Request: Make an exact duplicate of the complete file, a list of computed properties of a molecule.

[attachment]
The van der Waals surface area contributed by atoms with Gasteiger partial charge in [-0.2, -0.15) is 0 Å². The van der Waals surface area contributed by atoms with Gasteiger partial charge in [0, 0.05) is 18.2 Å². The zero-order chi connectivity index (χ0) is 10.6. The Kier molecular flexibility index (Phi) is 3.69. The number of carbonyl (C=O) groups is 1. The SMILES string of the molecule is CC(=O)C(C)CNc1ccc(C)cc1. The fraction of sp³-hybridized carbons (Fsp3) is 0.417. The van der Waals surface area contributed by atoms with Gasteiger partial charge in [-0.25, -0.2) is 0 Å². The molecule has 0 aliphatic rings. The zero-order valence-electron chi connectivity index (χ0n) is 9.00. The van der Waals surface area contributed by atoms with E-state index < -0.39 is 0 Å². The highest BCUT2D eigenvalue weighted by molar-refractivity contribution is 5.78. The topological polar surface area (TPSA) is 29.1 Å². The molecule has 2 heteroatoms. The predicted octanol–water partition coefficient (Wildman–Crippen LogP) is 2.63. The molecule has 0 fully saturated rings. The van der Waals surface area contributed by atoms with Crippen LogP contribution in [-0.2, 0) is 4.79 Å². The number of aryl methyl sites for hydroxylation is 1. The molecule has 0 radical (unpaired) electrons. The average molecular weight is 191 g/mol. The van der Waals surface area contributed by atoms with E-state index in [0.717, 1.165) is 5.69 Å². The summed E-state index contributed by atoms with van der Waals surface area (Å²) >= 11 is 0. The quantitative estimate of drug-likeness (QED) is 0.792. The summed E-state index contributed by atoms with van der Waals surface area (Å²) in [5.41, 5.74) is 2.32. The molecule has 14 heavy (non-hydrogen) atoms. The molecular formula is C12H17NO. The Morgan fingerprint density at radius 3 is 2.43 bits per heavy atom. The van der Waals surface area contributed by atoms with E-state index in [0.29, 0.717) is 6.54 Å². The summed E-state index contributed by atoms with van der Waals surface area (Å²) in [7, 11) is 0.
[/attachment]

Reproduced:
The van der Waals surface area contributed by atoms with Gasteiger partial charge in [-0.2, -0.15) is 0 Å². The van der Waals surface area contributed by atoms with Gasteiger partial charge in [0, 0.05) is 18.2 Å². The zero-order chi connectivity index (χ0) is 10.6. The Kier molecular flexibility index (Phi) is 3.69. The number of carbonyl (C=O) groups is 1. The SMILES string of the molecule is CC(=O)C(C)CNc1ccc(C)cc1. The fraction of sp³-hybridized carbons (Fsp3) is 0.417. The van der Waals surface area contributed by atoms with Gasteiger partial charge in [-0.25, -0.2) is 0 Å². The molecule has 0 aliphatic rings. The zero-order valence-electron chi connectivity index (χ0n) is 9.00. The van der Waals surface area contributed by atoms with E-state index < -0.39 is 0 Å². The highest BCUT2D eigenvalue weighted by molar-refractivity contribution is 5.78. The topological polar surface area (TPSA) is 29.1 Å². The molecule has 2 heteroatoms. The predicted octanol–water partition coefficient (Wildman–Crippen LogP) is 2.63. The molecule has 0 fully saturated rings. The van der Waals surface area contributed by atoms with Crippen LogP contribution in [-0.2, 0) is 4.79 Å². The number of aryl methyl sites for hydroxylation is 1. The molecule has 0 radical (unpaired) electrons. The average molecular weight is 191 g/mol. The van der Waals surface area contributed by atoms with E-state index in [0.717, 1.165) is 5.69 Å². The summed E-state index contributed by atoms with van der Waals surface area (Å²) >= 11 is 0. The quantitative estimate of drug-likeness (QED) is 0.792. The summed E-state index contributed by atoms with van der Waals surface area (Å²) in [5.41, 5.74) is 2.32. The molecule has 14 heavy (non-hydrogen) atoms. The molecular formula is C12H17NO. The Morgan fingerprint density at radius 3 is 2.43 bits per heavy atom. The van der Waals surface area contributed by atoms with E-state index in [0.29, 0.717) is 6.54 Å². The summed E-state index contributed by atoms with van der Waals surface area (Å²) in [7, 11) is 0.